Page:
An analysis of psychology research has found that roughly two-thirds of studies cannot be reproduced, calling into question the validity of a tremendous amount of material within the discipline.
When reading new psychology studies, it is prudent to read the reports with a skeptical eye and recognize that each new finding is only a small piece of an extremely large scientific panorama that is always in flux, says Stephen Lindsay, a professor of psychology at the University of Victoria in British Columbia and editor of Psychological Science.
Jean O'Reily of the Press Examiner quotes Lindsay:
"To thrive in science, researchers need to earn publications, and some kind of results are easier to publish than others, particularly ones that are novel and show unexpected or exciting new directions," he said.
It could be that a replication of a study failed by chance alone, or the original results could have been a "false positive" because researchers were so eagerly pursuing one line of inquiry that they ignored anything that might be opposed to that specific inquiry. Rarely is a study published that is outright fraud, however.
"It's important to note that this somewhat disappointing outcomes does not speak directly to the validity or the falsity of the theories", said Gilbert Chin, a psychologist at Science, who added, "What it does say is that we should be less confident about numerous original experimental results".
Almost four years ago, the Reproducibility Project:Psychology was begun by 270 researchers who agreed to take on earlier experiments and repeat them to see if they could produce the same results. This was the first time such a task had been attempted, and it has shown that concerns are real and can be addressed. Scientific claims are not to be believed simply because of the author's status or authority, real credibility is achieved when the experiment's supporting evidence can be repeated. The converse is true as well. The original report is not necessarily incorrect because it cannot be reproduced.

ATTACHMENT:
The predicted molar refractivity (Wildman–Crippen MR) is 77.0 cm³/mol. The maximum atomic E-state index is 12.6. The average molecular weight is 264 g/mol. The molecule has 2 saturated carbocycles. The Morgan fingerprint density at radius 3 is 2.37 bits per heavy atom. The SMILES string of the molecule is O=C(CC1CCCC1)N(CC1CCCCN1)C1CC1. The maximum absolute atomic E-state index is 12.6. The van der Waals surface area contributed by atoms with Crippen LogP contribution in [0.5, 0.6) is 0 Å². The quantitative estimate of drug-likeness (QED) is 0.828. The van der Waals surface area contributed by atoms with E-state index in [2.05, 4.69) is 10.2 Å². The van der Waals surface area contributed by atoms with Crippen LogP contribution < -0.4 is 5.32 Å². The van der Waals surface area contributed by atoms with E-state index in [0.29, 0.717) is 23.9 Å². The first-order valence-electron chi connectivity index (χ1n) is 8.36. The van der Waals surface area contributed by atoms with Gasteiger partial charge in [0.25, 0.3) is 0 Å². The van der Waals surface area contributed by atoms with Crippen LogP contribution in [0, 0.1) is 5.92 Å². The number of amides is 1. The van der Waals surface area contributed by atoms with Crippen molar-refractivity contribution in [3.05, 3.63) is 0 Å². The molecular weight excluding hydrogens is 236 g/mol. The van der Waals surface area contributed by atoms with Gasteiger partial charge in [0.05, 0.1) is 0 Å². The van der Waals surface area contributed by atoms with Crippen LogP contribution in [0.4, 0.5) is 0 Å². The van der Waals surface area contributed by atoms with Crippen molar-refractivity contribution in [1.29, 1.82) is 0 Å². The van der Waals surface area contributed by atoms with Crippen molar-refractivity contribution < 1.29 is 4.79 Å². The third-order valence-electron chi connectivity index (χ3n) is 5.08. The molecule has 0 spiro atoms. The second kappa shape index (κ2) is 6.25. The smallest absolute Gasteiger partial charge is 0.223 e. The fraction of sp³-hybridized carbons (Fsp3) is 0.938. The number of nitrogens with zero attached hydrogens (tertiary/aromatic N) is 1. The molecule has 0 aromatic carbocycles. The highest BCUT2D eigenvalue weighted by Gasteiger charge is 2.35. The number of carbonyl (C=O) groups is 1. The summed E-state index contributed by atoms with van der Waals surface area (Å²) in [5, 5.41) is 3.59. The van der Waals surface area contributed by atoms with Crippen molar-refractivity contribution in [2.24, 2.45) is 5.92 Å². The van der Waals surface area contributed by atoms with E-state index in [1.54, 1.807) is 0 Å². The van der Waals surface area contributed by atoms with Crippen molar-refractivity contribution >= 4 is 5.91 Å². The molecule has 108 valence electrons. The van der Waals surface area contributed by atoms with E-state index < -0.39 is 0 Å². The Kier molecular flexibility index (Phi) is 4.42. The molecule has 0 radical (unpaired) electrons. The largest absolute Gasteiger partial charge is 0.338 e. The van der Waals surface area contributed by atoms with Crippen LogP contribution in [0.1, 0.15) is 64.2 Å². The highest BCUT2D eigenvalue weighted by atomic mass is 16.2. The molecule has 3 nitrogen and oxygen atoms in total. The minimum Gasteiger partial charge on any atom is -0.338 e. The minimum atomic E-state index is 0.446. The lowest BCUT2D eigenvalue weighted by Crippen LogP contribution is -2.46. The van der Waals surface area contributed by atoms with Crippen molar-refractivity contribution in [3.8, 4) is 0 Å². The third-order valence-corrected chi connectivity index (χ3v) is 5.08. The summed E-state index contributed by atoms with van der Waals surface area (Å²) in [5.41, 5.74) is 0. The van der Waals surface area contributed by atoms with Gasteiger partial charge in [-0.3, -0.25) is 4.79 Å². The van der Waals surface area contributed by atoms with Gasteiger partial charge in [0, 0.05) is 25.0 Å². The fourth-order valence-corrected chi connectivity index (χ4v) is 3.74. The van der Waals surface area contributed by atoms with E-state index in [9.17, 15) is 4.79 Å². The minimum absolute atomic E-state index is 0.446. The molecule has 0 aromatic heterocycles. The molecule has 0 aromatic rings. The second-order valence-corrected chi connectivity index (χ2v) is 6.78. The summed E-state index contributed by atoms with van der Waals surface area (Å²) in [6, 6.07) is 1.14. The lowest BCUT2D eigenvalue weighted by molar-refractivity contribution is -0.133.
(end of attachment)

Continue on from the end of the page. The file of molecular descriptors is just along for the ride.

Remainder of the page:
Replication is a prerequisite for building scientific knowledge. It allows for the assurance that empirical findings are reliable. So, it is somewhat surprising that scientists often do not conduct, or publish, replications of existing studies. Elizabeth Gilbert and Nina Strohminger write for The Conversation that journals are looking for "novel and cutting edge" research. And, once published, the media and other scientists will cite the findings as if they were infallible.
Gilbert and Strohminger are two of the 270 researchers who have just published in the journal Science their attempts at reproducing 100 previously published psychological science findings. The researchers call themselves the Open Science Framework and are coordinated by social psychologist Brian Nosek from the Center for Open Science. Teams from around the world ran replications of studies published in either Psychological Science, Journal of Personality and Social Psychology, and the Journal of Experimental Psychology: Learning, Memory, and Cognition. The scientists worked closely with the original researchers to ensure that the replications were as exact as possible.
Approximately 97% of the original studies had statistically significant results. Scientists are more likely to publish findings that uncover meaningful results, but the teams discovered that when these 100 studies were completed by different researchers, only 36% reached statistical significance.
In addition, when the new study found evidence for the existence of the original finding, the magnitude of the effect was on average just half the size of the original.
Some of these results could be because of luck, poor execution, or a misunderstanding of the circumstances needed to show the effect. In some ways, this shows that failed replications could prove the inherent uncertainty of any single study, original or repeated.
Ben Shoichet, in an article for the Bulletin Leader, says the idea of double-checking another scientist's work has been dissentious.
"There's no doubt replication is important, but it's often just an attack, a vigilante exercise", said Norbert Schwarz, a professor of psychology at the University of Southern California.
The results of the replicated studies were weaker than the results of the original study in many cases, but very few of the replications contradicted the original results. Science, of course, is based on hypothesizing, testing, validating, and retesting.
Nosek is now working on a similar project in cancer biology and hopes in the future, to include other fields as well. Belen Fernandez-Castilla, a team member from Universidad Complutense de Madrid, added:
"Scientists investigate things that are not yet understood, and initial observations may not be robust".